“Lake Tillery” sounds like someplace in Narnia.
It occurs to me that I might need to reread The Lion, The Witch and The Wardrobe. Or the brilliant Magicians trilogy by Lev Grossman. Fillory – I’m remembering now – is the name of the magical land visited by the young people in Grossman’s novels.
“The Magicians is to Harry Potter as a shot of Irish whiskey is to a glass of weak tea…. Hogwarts was never like this,” writes George R.R. Martin.
Back to Lake Tillery. It’s in North Carolina, and my friends Jack and Beth Barnwell have retreated there (from Raleigh) in the Time of Corona. Today, Jack stops in to share some photography and his impressions.
Hi Jack! I like to think of you at your lake house, in such a beautiful setting, being careful.
Please set the scene for us. What is Lake Tillery like – the geography, the community?
Lake Tillery is the southernmost of four lakes on the Yadkin/Pee Dee River in central North Carolina. Duke Energy generates hydroelectric power from the dam located about four or five miles downriver from our house. The lake is about 14 miles long north to south; it has about 118 miles of shoreline; and the depth finder on my pontoon boat tells me that close to the dam the depth is about 65 feet. We like that Tillery has much less development on its shores than Lake Norman (the most popular lake for Charlotte residents); that means we have a great deal of wildlife here, especially water birds: ducks, cormorants, loons, ospreys, and great blue herons – these last are the iconic birds of Lake Tillery and the ones that love to perch on our pier.
Tillery forms the boundary between Montgomery and Stanly Counties both of which are rural. The population density of both is far, far less than Wake County (Raleigh). The closest town of any size to us is Albemarle (population about 16,000). If one is looking for haute culture, Lake Tillery is not the place to come. If, on the other hand, you want to hear the primeval croak of great blue herons when they are disturbed at night, Tillery is wonderful.
I know you’ve always enjoyed Lake Tillery as an escape. Does it feel like an escape now? Or something different.
In this crazy pandemic time, it seems more and more like home. And Raleigh seems far away.
What is your daily life like? How is Life in the Time of Corona different from Life in the Time of Retirement?
Daily life here differs from Raleigh in that I have many more chores to do. Our lake house was built in 1971 so maintenance is a constant. It seems that something is breaking and needs repairing almost daily, certainly weekly. Some of those repairs I can do; others must wait until I get a professional over (I have very limited skills as a plumber and almost none as an electrician).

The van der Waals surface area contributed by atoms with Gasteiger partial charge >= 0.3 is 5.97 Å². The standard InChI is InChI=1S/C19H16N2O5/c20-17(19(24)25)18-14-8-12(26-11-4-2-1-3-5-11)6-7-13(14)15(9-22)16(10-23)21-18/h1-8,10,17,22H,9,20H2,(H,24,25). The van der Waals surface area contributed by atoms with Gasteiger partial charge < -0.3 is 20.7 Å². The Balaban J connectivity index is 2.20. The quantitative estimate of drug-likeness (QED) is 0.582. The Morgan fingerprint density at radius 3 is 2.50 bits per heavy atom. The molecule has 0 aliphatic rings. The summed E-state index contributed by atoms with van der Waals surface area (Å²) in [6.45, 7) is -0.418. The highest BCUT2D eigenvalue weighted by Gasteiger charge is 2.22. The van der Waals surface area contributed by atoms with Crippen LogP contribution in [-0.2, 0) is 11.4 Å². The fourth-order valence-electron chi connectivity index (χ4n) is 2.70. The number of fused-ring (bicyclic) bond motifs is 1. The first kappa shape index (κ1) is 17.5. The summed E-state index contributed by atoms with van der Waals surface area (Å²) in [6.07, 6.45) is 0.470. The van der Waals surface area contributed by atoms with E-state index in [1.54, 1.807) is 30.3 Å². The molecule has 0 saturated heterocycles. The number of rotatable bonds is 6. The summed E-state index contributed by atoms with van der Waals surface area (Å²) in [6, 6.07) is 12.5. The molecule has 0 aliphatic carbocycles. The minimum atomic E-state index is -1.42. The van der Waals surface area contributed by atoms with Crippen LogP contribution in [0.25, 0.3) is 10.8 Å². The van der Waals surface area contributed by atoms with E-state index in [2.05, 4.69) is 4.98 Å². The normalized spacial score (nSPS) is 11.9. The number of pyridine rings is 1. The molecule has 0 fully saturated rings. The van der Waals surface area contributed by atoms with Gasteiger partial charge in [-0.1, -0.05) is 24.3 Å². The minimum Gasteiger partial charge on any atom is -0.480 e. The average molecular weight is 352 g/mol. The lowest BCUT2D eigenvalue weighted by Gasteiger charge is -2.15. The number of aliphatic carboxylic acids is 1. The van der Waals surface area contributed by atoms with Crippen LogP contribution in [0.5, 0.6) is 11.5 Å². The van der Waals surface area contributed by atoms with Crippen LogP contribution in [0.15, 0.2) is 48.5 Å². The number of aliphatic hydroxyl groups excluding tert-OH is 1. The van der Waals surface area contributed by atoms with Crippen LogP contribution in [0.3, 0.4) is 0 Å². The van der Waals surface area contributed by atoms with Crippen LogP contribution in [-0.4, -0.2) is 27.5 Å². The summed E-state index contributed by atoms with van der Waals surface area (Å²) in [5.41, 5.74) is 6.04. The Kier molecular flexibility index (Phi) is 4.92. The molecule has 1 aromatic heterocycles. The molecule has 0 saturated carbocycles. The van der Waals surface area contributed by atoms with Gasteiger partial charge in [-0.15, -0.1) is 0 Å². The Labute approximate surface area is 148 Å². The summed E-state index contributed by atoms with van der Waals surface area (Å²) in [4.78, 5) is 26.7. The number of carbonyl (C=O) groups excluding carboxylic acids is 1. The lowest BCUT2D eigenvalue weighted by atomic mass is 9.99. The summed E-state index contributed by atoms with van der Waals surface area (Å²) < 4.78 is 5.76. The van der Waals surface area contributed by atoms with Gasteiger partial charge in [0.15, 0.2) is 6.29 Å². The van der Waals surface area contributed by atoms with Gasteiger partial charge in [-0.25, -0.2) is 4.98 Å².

As far as retirement goes, there is not much difference. I retired from the North Carolina Department of Justice in 2011. I kept my law license active for a while in order to do some pro bono work, but I have now gone to inactive status with the state bar.
My routine here is much as it was in Raleigh: read the New York Times, the Wall Street Journal, and, of course, Bacon on the Bookshelf. Walk the dogs. Read. I just finished James Shapiro, A Year in the Life of William Shakespeare: 1599.
And, when the spirit moves me, write in the journal I have been keeping since 2011. I have liked to write since I was a teenager. Writing was essential and enjoyable, when, as a history professor, I put my research into print. I turned to law in 1986 -89, a little before you, too, went to Carolina Law School. Writing briefs and other legal documents continued my fascination with putting words on paper.
What’s the hardest thing for you about Life in the Time of Corona?
Not being able to interact with my friends in person.
What have you enjoyed?
The beauty of the natural world.
What worries you most?
The millions of American who are unemployed and facing daunting economic hardships that Beth and I and you and Gus are not. What worries me the most about Covid-19 is its utter unpredictability regarding its fatal consequences in some and it asymptomatic effects in others.
It’s possibly not natural to spend so much time with your spouse. Speaking for myself of course. How do you find time to be alone – and apart?
That is a work in progress for us.
What are you reading/watching/listening to?
Reading: history and Shakespeare. Watching: Alvin Ailey ‘s modern dance and Rumpole of the Bailey. Listening to: WDAV (Davidson’s classical music radio station).
How are your daughter and son-in-law in New York doing? When do you think you’ll see them again? Or is that just too hard to think about.
It is hard. New York was the epicenter of infections; of course, we worry about them. Leigh is practicing law from home, and her husband, Will, a teacher, is connecting with his students via Zoom or some other technology. They live in an apartment on the upper West Side. Needless to say, most apartments in Manhattan are small, so working from their apartment is a challenge. But they are smart, and they are managing.
When do you think you’ll feel comfortable going to a restaurant again?
I don’t know. But I know I miss it. I need to go to Raleigh next week. I won’t be able to eat in at any of the restaurants there that we both like.
What’s the greatest virtue in the Time of Corona?
Kindness being shown to those in need.
The greatest vice?
My impatience, a lifelong failure.
The greatest aggravation?
Gin and tonic.
Old movies on prime video.
Favorite time of day?
Sunset over the lake.
Best basketball team in the Time of Corona and ALWAYS?
Jennifer, you know we both bleed Carolina Blue. We love the noble North Carolina Tarheels.
Best advice for staying sane?
Get outdoors as much as possible
Agreed!! That is my advice exactly!! Thank you for all, Jack. xoxo
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All photos courtesy of Jack Barnwell.